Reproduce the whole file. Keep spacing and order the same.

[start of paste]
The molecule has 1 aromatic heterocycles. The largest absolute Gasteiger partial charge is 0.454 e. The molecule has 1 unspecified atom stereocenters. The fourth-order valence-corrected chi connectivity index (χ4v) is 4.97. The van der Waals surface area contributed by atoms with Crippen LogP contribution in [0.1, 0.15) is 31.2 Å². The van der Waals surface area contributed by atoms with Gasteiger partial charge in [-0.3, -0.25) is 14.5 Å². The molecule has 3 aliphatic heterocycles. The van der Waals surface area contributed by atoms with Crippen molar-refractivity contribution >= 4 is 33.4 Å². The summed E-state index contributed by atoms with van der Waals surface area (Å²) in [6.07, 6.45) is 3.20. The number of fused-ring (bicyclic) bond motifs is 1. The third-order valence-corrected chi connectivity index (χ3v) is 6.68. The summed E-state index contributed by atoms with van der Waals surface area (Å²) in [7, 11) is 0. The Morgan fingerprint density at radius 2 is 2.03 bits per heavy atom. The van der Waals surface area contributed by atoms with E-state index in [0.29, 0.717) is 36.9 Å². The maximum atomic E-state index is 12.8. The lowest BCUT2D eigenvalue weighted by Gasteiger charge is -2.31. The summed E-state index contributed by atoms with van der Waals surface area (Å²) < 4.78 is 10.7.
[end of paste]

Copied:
The molecule has 1 aromatic heterocycles. The largest absolute Gasteiger partial charge is 0.454 e. The molecule has 1 unspecified atom stereocenters. The fourth-order valence-corrected chi connectivity index (χ4v) is 4.97. The van der Waals surface area contributed by atoms with Crippen LogP contribution in [0.1, 0.15) is 31.2 Å². The van der Waals surface area contributed by atoms with Gasteiger partial charge in [-0.3, -0.25) is 14.5 Å². The molecule has 3 aliphatic heterocycles. The van der Waals surface area contributed by atoms with Crippen molar-refractivity contribution >= 4 is 33.4 Å². The summed E-state index contributed by atoms with van der Waals surface area (Å²) in [6.07, 6.45) is 3.20. The number of fused-ring (bicyclic) bond motifs is 1. The third-order valence-corrected chi connectivity index (χ3v) is 6.68. The summed E-state index contributed by atoms with van der Waals surface area (Å²) in [7, 11) is 0. The Morgan fingerprint density at radius 2 is 2.03 bits per heavy atom. The van der Waals surface area contributed by atoms with E-state index in [0.29, 0.717) is 36.9 Å². The maximum atomic E-state index is 12.8. The lowest BCUT2D eigenvalue weighted by Gasteiger charge is -2.31. The summed E-state index contributed by atoms with van der Waals surface area (Å²) < 4.78 is 10.7.